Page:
13. David Dobbs on 05.04.2011 at 03:27 (Reply)

    Susan, thanks for linking to my article on “Orchid Children,” which I’m now expanding into a book. (Pub date, written in chalk: 2013. It’s a complicated project.)

    I wanted to address Kristen’s question, above, which asks how to do right by orchid children — that is, more sensitive children — without overcontrolling. No one knows that answer for certain, for the research is still early. But I’d offer this:

    The data supporting the idea that more sensitive, “vulnerable” people do worse than others do in bad conditions but *better* in good conditions is based mainly on studies of adverse conditions — and show repeatedly that the mere LACK of bad, really trying conditions is enough to let orchids fare better than others do. In other words, they tend to thrive under even ‘pretty good’ conditions, and don’t require extraordinary care; you needn’t build the best, most carefully climate-controlled greenhouse ever made; a safe but stimulating environment will likely serve splendidly. For parenting, this means doing the right thing most of the time, not all the time, and providing a good environment, not necessarily a great one, to make the most of a child’s high responsiveness to experience.

    If that’s the case, then super-parenting isn’t needed. Bettelheim’s “good enough parenting” will do just fine.

    Best,

    David Dobbs

  14. David Dobbs on 05.04.2011 at 03:36 (Reply)

    PS: I would add, regarding how to parent sensitive children, that if you’ve guarded against the most harsh experiences that can affect a child, it probably makes more sense to focus on providing lots of small, positive things than on being hypervigilant about protecting the child from every bump, insult, or troubling challenge. And anxious hypervigilance sends a message that the world is perhaps too dangerous to handle. Small expressions of support and confidence and reassurance send the message that though the world can brings trouble, we’re almost always up for it, and will recover from all but — and sometimes even those too — the most serious setbacks or injuries or insults. I think the pscyhotherapeutic notion of ‘mirroring’ is handy to think of here. It’s the idea of reflecting to the child an attitude about how the world works. (It has another meaning to, reflecting an image of the child, but I’m concerned with this other.) What’s good mirroring? Best example offered to me was, Your house burns down. All is lost, but no one hurt. Your stuff’s gone. You’re out sitting on the curb with the family watching the firefighters douse the last of the steaming rubble. And instead of freaking out, You put your arm around the kid and say, “It’s okay.” Because it will.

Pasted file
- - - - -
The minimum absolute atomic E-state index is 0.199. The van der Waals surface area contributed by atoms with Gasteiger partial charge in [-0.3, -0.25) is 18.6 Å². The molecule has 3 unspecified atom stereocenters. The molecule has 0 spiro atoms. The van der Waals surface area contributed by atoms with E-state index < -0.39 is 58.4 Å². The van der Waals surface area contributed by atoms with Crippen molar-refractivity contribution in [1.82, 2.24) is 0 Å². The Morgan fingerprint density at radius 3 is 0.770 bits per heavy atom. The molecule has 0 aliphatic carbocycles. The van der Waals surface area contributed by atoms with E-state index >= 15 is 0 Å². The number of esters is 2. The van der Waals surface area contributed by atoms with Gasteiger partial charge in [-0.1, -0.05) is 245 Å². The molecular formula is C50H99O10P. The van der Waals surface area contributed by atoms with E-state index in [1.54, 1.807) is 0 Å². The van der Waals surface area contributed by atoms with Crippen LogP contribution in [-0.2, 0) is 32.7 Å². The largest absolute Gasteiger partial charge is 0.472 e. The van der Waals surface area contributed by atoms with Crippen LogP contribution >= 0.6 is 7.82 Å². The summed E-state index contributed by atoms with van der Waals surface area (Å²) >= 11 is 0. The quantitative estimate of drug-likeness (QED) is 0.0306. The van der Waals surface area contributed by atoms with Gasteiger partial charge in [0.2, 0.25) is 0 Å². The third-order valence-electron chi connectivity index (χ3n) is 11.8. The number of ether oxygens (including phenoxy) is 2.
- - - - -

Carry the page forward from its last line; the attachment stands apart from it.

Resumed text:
15. Kristen on 06.04.2011 at 00:44 (Reply)

    Glad to help, looking forward to the post!

  16. Kristen on 06.04.2011 at 00:45 (Reply)

    Thanks David, I can breathe a little sigh of relief!